I have been desperate for someone other than bloggers to say this for years. Here's Richard Clark:
[L]istening to Cheney and Rice, it seems that they want to be excused for the measures they authorized after the attacks on the grounds that 9/11 was traumatic. "If you were there in a position of authority and watched Americans drop out of eighty-story buildings because these murderous tyrants went after innocent people," Rice said in her recent comments, "then you were determined to do anything that you could that was legal to prevent that from happening again."
I have little sympathy for this argument. Yes, we went for days with little sleep, and we all assumed that more attacks were coming. But the decisions that Bush officials made in the following months and years -- on Iraq, on detentions, on interrogations, on wiretapping -- were not appropriate. Careful analysis could have replaced the impulse to break all the rules, even more so because the Sept. 11 attacks, though horrifying, should not have surprised senior officials. Cheney's admission that 9/11 caused him to reassess the threats to the nation only underscores how, for months, top officials had ignored warnings from the CIA and the NSC staff that urgent action was needed to preempt a major al-Qaeda attack.
Thus, when Bush's inner circle first really came to grips with the threat of terrorism, they did so in a state of shock -- a bad state in which to develop a coherent response. Fearful of new attacks, they authorized the most extreme measures available, without assessing whether they were really a good idea.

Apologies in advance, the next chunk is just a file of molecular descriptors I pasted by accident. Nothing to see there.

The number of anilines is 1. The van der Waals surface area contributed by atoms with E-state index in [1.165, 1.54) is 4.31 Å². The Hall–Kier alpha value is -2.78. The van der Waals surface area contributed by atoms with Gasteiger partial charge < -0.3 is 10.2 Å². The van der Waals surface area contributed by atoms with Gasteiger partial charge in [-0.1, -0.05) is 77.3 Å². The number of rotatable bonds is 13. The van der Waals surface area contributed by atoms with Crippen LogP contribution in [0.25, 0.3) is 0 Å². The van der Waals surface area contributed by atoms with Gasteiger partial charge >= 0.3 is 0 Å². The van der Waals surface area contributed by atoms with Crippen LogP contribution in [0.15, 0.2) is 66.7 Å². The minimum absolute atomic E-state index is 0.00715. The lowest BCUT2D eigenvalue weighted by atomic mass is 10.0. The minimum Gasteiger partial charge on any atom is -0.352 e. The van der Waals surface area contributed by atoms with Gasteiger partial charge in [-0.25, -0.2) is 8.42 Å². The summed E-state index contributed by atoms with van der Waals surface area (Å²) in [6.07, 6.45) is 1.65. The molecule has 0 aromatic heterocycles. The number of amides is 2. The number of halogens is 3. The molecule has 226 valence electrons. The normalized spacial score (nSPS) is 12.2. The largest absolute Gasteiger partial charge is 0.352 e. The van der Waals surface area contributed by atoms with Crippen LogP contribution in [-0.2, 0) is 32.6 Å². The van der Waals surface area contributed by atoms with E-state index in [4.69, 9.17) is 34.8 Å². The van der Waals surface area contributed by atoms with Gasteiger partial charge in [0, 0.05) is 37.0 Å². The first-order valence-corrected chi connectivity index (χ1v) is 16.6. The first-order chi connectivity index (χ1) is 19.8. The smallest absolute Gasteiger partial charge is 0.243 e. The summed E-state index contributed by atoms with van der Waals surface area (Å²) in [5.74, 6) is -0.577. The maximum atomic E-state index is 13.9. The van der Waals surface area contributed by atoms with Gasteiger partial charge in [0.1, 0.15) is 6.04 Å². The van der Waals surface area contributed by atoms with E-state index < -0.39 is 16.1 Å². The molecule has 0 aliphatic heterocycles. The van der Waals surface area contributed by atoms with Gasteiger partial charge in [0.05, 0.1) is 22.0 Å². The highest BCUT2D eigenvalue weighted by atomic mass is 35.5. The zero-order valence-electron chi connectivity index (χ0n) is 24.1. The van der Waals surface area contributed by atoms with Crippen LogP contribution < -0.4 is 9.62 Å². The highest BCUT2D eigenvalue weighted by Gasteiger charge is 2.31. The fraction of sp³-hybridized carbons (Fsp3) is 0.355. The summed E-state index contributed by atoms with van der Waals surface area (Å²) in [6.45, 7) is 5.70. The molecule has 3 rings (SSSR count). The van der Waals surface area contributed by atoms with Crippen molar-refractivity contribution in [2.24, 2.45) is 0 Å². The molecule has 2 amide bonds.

I believe this zeal stemmed in part from concerns about the 2004 presidential election. Many in the White House feared that their inaction prior to the attacks would be publicly detailed before the next vote -- which is why they resisted the 9/11 commission -- and that a second attack would eliminate any chance of a second Bush term. So they decided to leave no doubt that they had done everything imaginable.
The first response they discussed was invading Iraq. While the Pentagon was still burning, Secretary of Defense Don Rumsfeld was in the White House suggesting an attack against Baghdad. Somehow the administration's leaders could not believe that al-Qaeda could have mounted such a devastating operation, so Iraqi involvement became the convenient explanation. Despite being told repeatedly that Iraq was not involved in 9/11, some, like Cheney, could not abandon the idea. Charles Duelfer of the CIA's Iraq Survey Group recently revealed in his book, "Hide and Seek: The Search for Truth in Iraq," that high-level U.S. officials urged him to consider waterboarding specific Iraqi prisoners of war so that they could provide evidence of an Iraqi role in the terrorist attacks -- a request Duelfer refused. (A recent report indicates that the suggestion came from the vice president's office.) Nevertheless, the lack of evidence did not deter the administration from eventually invading Iraq -- a move many senior Bush officials had wanted to make before 9/11.
On detention, the Bush team leaped to the assumption that U.S. courts and prisons would not work. Before the terrorist attacks, the U.S. counterterrorism program of the 1990s had arrested al-Qaeda terrorists and others around the world and had a 100 percent conviction rate in the U.S. justice system. Yet the American system was abandoned, again as part of a pattern of immediately adopting the most extreme response available. Camps were established around the world, notably in Guantanamo Bay, where prisoners were held without being charged or tried. They became symbols of American overreach, held up as proof that al-Qaeda's anti-American propaganda was right.
Similarly, with regard to interrogation, administration officials conducted no meaningful professional analysis of which techniques worked and which did not. The FBI, which had successfully questioned al-Qaeda terrorists, was effectively excluded from interrogations. Instead, there was the immediate and unwarranted assumption that extreme measures -- such as waterboarding one detainee 183 times -- would be the most effective.